# Implicit differentiation problem

## Homework Statement

If $x\sqrt{1+y} + y\sqrt{1+x } = 0$, then prove that $\frac {dy} {dx} = \frac {-1}{(x-1)^2}$.

2.Relevant Equations:
$$\frac {dy} {dx} = - \frac {\left (\frac {\partial f}{\partial x} \right)} {\left( \frac {\partial f} {\partial y} \right)}.$$
3. The Attempt at a Solution :

Given expression : $x\sqrt{1+y} + y\sqrt{1+x } = 0$, lets call it $f(x)$.
Now, finding partial derivatives of $f(x)$ w.r.t x and y.
$$\frac {\partial f} {\partial x} = \sqrt{1+y} + \frac y {2\sqrt{1+x}}.$$

$$\frac {\partial f} {\partial y} = \frac x {2\sqrt{1+y}} + \sqrt{1+x}.$$
Now,
$$\frac {dy} {dx} = - \frac {\left (\frac {\partial f}{\partial x} \right)} {\left( \frac {\partial f} {\partial y} \right)}.$$
$$= - \frac {\left( \frac { 2\sqrt{1+x}\sqrt{1+y}~+y }{ 2\sqrt{1+x} } \right) } {\left( \frac { 2\sqrt{1+x}\sqrt{1+y}+~x }{ 2\sqrt{1+y} } \right)}$$

I'm stuck here. Since I don't know what should I do to get to the required result.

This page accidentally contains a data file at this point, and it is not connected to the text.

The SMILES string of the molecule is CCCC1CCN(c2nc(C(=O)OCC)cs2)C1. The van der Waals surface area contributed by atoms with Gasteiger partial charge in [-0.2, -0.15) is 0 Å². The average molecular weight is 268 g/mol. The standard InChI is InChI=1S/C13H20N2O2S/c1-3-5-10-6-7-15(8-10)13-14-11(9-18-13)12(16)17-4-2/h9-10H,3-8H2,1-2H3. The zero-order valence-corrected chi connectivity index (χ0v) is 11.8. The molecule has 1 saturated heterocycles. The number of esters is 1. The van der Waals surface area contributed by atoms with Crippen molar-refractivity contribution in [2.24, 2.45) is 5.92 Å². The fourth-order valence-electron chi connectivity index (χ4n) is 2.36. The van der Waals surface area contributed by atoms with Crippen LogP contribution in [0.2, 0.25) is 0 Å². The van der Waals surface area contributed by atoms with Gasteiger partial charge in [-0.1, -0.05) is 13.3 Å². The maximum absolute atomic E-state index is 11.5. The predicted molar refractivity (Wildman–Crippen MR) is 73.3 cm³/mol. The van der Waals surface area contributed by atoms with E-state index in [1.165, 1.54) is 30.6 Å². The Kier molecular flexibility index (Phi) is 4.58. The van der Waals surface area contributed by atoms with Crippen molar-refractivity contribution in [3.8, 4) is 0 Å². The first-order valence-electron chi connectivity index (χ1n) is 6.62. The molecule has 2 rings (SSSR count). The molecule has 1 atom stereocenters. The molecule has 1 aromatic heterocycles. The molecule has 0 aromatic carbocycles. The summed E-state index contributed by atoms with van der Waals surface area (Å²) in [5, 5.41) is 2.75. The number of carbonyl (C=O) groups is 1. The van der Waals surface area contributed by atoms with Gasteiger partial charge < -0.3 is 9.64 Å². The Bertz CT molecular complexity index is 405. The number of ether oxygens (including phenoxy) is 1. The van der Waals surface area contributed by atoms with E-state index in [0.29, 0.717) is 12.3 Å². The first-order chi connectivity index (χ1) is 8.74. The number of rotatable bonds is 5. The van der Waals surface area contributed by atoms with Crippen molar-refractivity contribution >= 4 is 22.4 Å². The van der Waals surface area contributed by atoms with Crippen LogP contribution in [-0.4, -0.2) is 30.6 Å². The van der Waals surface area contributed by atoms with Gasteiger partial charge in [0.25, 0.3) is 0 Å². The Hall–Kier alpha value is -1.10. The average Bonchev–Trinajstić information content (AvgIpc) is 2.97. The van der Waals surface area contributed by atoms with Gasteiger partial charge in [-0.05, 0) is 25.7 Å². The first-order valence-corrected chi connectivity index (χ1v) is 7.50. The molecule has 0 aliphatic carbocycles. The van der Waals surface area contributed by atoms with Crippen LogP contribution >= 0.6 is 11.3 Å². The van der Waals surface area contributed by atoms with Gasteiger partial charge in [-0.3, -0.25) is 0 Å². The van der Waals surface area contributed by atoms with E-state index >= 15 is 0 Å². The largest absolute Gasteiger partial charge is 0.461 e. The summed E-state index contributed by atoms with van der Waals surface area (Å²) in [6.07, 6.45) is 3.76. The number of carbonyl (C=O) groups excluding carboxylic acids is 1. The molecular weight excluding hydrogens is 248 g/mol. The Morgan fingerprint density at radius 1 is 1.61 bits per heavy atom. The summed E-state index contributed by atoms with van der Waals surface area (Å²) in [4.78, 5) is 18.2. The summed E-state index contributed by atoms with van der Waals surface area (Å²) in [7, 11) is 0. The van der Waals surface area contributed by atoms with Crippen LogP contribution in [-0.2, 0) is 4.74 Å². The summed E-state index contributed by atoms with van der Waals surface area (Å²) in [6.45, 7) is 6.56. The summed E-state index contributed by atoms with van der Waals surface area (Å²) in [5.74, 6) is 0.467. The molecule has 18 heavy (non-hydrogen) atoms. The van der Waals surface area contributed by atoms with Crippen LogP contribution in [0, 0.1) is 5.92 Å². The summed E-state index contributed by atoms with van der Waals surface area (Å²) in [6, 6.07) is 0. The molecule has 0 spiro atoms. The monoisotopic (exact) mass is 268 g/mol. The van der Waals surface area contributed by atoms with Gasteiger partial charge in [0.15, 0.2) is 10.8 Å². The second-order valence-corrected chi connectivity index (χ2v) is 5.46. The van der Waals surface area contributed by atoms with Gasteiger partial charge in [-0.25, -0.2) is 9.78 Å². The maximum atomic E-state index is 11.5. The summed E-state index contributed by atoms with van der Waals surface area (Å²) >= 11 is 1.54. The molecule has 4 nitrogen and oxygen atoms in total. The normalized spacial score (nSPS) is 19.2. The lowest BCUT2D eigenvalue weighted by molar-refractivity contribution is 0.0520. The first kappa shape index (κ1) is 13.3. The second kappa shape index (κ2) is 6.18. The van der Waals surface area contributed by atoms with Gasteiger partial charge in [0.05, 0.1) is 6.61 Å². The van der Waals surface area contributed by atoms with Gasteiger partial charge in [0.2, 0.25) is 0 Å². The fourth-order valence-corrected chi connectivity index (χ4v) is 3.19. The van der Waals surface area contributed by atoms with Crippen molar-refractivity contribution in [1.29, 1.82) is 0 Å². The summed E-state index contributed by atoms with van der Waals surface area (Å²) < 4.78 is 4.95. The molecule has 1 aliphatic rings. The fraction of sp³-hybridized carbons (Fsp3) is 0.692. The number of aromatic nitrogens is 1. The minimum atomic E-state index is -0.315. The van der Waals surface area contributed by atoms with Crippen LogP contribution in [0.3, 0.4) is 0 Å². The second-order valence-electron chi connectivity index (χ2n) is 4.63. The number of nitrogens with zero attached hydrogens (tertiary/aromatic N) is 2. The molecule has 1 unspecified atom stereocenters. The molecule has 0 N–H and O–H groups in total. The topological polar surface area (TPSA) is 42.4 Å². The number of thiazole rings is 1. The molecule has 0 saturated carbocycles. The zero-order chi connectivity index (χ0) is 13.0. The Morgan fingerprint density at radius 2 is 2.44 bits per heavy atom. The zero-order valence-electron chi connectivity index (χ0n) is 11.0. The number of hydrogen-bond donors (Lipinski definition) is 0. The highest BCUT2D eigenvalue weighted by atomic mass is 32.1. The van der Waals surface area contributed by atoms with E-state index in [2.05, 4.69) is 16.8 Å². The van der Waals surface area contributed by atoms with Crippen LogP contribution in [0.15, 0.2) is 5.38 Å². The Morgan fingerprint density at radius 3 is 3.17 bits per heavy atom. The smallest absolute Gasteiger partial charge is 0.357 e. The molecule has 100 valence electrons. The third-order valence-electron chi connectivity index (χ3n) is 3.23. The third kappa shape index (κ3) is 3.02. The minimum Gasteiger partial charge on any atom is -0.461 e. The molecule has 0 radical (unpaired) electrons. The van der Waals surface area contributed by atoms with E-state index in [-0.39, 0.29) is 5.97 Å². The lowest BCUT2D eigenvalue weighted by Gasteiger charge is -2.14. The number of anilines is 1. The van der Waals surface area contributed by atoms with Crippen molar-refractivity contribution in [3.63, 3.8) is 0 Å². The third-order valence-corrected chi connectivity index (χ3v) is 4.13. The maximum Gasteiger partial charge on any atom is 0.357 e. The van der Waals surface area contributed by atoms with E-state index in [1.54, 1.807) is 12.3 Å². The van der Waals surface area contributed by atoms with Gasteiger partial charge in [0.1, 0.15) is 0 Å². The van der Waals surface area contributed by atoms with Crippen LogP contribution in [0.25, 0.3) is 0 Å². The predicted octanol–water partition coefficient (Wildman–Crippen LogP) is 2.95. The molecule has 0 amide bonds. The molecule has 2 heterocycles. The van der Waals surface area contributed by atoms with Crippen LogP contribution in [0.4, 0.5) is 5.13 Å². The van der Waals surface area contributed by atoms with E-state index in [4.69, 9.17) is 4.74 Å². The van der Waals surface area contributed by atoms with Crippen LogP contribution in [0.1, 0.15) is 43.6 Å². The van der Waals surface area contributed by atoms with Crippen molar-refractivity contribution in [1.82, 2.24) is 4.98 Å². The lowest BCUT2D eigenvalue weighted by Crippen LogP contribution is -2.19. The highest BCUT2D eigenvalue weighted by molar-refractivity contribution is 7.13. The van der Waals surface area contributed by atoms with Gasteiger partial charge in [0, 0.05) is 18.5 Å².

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kuruman
Homework Helper
Gold Member
You have not used the given fact that $f(x,y)=0$ so far. I am sure there is some clever substitution that will allow you to eliminate the $y$ variable.

Mark44
Mentor

## Homework Statement

If $x\sqrt{1+y} + y\sqrt{1+x } = 0$, then prove that $\frac {dy} {dx} = \frac {-1}{(x-1)^2}$.
Your thread title says that this is an implicit differentiation problem. Why don't you do it that way?
Just take the derivative with respect to x of each term on the left side of your equation. There is no need for partial derivatives, as the assumption in implicit differentiation is that, in this case, y is a differentiable function of x.

Also, this is a purely math problem, so I am moving it to the calculus section.
IonizingJai said:
2.Relevant Equations:
$$\frac {dy} {dx} = - \frac {\left (\frac {\partial f}{\partial x} \right)} {\left( \frac {\partial f} {\partial y} \right)}.$$
3. The Attempt at a Solution :